Healing Arts Report

Practices for an Evolving Life

They Don't Tell You How

“You need to love yourself more.” “You shouldn’t feel that way.” “Always put other people first. Don’t be selfish.” The one thing that is missing from all this good advice is telling you HOW to do it. We introduce you to practical tools using your own character traits to support you in creating practical answers to those questions. Read more here.

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Two memoirs tell about times of extreme personal growth in the author’s life. Sunny Side Up is a window into the early 70s when certain young adults were searching for a way to head off society’s path bent on materialism. The Transparent Feather tells of a dying author passing the torch of writing to her new friend cum student.

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You can love yourself and other people as well. At Healing Arts Report we explore fulfilling personal development that at the same time serves to create the shift to a peaceful new world paradigm.

“The privilege of a lifetime is to become who you truly are.” ―C.G. Jung

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Being A Detective

As a child I thought being a detective would be the most satisfying life, which, strangely enough, did not include the idea of solving horrendous crimes. In my mind, it was the idea of figuring out why people behaved the way they did.
And the image I had wasn’t of Sherlock Holmes examining clues with a magnifying glass, but a trench-coated reporter writing in a notebook.
And this is exactly how I feel when I’m working. I’m an investigator making notes. The biggest change in my thinking over the years, however, is that the basic question I ask has evolved from WHY to HOW.  
Why’ is a worthwhile first step and for some clients it quickly leads to exploring ‘how’ to change but for many clients it is an excuse to stop there. Some would even add a feeling of confirmed defeat. “That’s what I learned and that’s what I’ve always done so that’s the way I am.”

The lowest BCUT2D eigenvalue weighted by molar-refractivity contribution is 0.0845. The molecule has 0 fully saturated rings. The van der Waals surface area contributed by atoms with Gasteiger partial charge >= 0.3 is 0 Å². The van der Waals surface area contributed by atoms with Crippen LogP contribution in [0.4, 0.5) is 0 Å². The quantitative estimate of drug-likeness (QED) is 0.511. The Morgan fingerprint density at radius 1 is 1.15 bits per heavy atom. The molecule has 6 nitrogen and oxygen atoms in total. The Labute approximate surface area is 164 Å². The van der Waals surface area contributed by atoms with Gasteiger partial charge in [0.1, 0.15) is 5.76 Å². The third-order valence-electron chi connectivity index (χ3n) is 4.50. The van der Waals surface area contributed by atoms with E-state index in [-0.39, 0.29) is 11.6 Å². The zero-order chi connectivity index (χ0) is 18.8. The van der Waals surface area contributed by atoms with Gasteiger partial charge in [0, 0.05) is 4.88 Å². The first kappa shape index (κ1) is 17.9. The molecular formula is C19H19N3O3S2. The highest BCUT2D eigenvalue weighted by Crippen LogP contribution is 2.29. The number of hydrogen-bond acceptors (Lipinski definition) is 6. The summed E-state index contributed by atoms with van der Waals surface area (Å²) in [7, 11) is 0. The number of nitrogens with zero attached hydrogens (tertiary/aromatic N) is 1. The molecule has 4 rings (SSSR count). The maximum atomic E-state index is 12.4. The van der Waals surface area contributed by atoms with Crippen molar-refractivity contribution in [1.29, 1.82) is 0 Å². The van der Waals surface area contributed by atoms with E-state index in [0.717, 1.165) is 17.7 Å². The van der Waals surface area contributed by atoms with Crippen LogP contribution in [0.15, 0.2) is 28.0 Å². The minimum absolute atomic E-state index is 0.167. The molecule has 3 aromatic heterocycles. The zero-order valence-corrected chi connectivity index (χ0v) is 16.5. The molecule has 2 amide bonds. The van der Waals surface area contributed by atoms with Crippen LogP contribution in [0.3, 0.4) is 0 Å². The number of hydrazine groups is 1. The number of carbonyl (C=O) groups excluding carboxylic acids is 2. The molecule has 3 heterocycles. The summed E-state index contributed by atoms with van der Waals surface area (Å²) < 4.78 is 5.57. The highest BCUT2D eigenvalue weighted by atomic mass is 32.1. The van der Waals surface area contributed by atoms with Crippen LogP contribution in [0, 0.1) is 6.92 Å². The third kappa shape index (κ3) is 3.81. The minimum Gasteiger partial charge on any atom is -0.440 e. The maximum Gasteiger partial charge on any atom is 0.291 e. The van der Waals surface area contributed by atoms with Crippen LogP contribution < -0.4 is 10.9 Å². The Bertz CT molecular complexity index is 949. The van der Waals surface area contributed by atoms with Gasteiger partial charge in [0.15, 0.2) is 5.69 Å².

Detecting The Wish For Change
The reason my question changed from ‘why’ to ‘how’ was from learning the details people give for wanting to live life differently. They all want to be happier, have less conflict with the people around them, or let go of a painful past. But the details all differ. They come to understand that if they want a different experience then they must be the one to change; they cannot change the other players in the drama.
They also learn that they can choose not to keep the same players in their lives. Most persons want to keep peace with relatives, even difficult ones, to whom they are devoted. However, they learn to make choices about the amount of time, the kind of activities, and setting boundaries regarding behavior.

My image of a detective was a trench-coated reporter writing in a notebook.

My image of a detective was a trench-coated reporter writing in a notebook.

Where Is The Detective Work?
Unlike trying to capture criminals, the people I work with are willing to answer questions, describe specific conversations, and try to understand what kind of information I am looking for. After examining a global issue such as, “My mother interferes with my children every time she comes over,” we look at a specific incident that is exemplary of the kind of interaction that goes on. Perhaps the issue is that the client’s mother constantly warns the children that they are going to hurt themselves even when they are not playing in any sort of dangerous way. Her warnings are done with such force that it often scares the children and interrupts their play.